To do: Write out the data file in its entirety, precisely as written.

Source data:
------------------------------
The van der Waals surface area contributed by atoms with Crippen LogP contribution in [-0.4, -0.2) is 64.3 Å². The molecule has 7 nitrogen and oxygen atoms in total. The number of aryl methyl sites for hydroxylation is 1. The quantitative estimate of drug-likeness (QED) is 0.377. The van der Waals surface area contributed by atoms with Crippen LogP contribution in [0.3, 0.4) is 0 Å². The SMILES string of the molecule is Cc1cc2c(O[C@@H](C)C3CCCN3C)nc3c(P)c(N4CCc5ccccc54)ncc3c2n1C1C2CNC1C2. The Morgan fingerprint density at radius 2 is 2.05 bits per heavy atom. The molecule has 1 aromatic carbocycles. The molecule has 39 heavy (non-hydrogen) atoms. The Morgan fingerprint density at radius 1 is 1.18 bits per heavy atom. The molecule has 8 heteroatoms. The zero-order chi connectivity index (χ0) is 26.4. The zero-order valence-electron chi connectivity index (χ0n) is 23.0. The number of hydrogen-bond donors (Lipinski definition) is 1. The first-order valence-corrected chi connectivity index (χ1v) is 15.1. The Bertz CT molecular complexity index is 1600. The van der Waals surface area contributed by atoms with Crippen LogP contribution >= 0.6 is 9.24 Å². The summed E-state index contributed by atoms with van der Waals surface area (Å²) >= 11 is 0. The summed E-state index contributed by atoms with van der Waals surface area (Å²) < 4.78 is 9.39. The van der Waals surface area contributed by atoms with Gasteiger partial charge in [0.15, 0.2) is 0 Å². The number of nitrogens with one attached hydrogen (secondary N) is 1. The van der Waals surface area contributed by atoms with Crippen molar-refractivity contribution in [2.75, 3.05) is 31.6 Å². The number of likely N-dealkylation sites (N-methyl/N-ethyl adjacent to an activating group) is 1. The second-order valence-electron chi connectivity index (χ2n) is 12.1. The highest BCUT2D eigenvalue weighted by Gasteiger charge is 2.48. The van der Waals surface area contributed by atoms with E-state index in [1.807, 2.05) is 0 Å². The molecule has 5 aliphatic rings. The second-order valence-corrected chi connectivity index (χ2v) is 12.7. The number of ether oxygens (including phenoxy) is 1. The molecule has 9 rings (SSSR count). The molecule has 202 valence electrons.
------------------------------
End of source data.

The van der Waals surface area contributed by atoms with Crippen LogP contribution in [-0.4, -0.2) is 64.3 Å². The molecule has 7 nitrogen and oxygen atoms in total. The number of aryl methyl sites for hydroxylation is 1. The quantitative estimate of drug-likeness (QED) is 0.377. The van der Waals surface area contributed by atoms with Crippen LogP contribution in [0.3, 0.4) is 0 Å². The SMILES string of the molecule is Cc1cc2c(O[C@@H](C)C3CCCN3C)nc3c(P)c(N4CCc5ccccc54)ncc3c2n1C1C2CNC1C2. The Morgan fingerprint density at radius 2 is 2.05 bits per heavy atom. The molecule has 1 aromatic carbocycles. The molecule has 39 heavy (non-hydrogen) atoms. The Morgan fingerprint density at radius 1 is 1.18 bits per heavy atom. The molecule has 8 heteroatoms. The zero-order chi connectivity index (χ0) is 26.4. The zero-order valence-electron chi connectivity index (χ0n) is 23.0. The number of hydrogen-bond donors (Lipinski definition) is 1. The first-order valence-corrected chi connectivity index (χ1v) is 15.1. The Bertz CT molecular complexity index is 1600. The van der Waals surface area contributed by atoms with Crippen LogP contribution >= 0.6 is 9.24 Å². The summed E-state index contributed by atoms with van der Waals surface area (Å²) >= 11 is 0. The summed E-state index contributed by atoms with van der Waals surface area (Å²) < 4.78 is 9.39. The van der Waals surface area contributed by atoms with Gasteiger partial charge in [0.15, 0.2) is 0 Å². The number of nitrogens with one attached hydrogen (secondary N) is 1. The van der Waals surface area contributed by atoms with Crippen molar-refractivity contribution in [2.75, 3.05) is 31.6 Å². The number of likely N-dealkylation sites (N-methyl/N-ethyl adjacent to an activating group) is 1. The second-order valence-electron chi connectivity index (χ2n) is 12.1. The highest BCUT2D eigenvalue weighted by Gasteiger charge is 2.48. The van der Waals surface area contributed by atoms with E-state index in [1.807, 2.05) is 0 Å². The molecule has 5 aliphatic rings. The second-order valence-corrected chi connectivity index (χ2v) is 12.7. The number of ether oxygens (including phenoxy) is 1. The molecule has 9 rings (SSSR count). The molecule has 202 valence electrons.